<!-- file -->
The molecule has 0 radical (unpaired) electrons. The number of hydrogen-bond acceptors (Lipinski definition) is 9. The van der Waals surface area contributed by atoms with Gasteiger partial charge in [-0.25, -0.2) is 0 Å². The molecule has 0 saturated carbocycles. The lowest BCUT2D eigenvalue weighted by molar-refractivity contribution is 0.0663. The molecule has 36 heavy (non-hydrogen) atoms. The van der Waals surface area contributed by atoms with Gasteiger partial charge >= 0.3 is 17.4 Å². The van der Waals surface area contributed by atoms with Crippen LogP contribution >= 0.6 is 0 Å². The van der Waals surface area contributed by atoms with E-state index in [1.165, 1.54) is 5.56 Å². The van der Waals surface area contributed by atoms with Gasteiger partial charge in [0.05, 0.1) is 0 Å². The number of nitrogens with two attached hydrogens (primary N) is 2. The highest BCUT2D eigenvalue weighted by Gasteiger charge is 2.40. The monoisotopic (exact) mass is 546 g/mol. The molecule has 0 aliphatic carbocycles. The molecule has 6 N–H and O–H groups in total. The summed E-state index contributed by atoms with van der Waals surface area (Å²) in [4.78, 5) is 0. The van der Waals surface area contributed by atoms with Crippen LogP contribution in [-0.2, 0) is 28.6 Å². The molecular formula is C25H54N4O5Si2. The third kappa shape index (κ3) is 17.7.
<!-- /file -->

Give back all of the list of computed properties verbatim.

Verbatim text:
The molecule has 0 radical (unpaired) electrons. The number of hydrogen-bond acceptors (Lipinski definition) is 9. The van der Waals surface area contributed by atoms with Gasteiger partial charge in [-0.25, -0.2) is 0 Å². The molecule has 0 saturated carbocycles. The lowest BCUT2D eigenvalue weighted by molar-refractivity contribution is 0.0663. The molecule has 36 heavy (non-hydrogen) atoms. The van der Waals surface area contributed by atoms with Gasteiger partial charge >= 0.3 is 17.4 Å². The van der Waals surface area contributed by atoms with Crippen LogP contribution >= 0.6 is 0 Å². The van der Waals surface area contributed by atoms with E-state index in [1.165, 1.54) is 5.56 Å². The van der Waals surface area contributed by atoms with Gasteiger partial charge in [0.05, 0.1) is 0 Å². The number of nitrogens with two attached hydrogens (primary N) is 2. The highest BCUT2D eigenvalue weighted by Gasteiger charge is 2.40. The monoisotopic (exact) mass is 546 g/mol. The molecule has 0 aliphatic carbocycles. The molecule has 6 N–H and O–H groups in total. The summed E-state index contributed by atoms with van der Waals surface area (Å²) in [4.78, 5) is 0. The van der Waals surface area contributed by atoms with Crippen LogP contribution in [-0.2, 0) is 28.6 Å². The molecular formula is C25H54N4O5Si2. The third kappa shape index (κ3) is 17.7.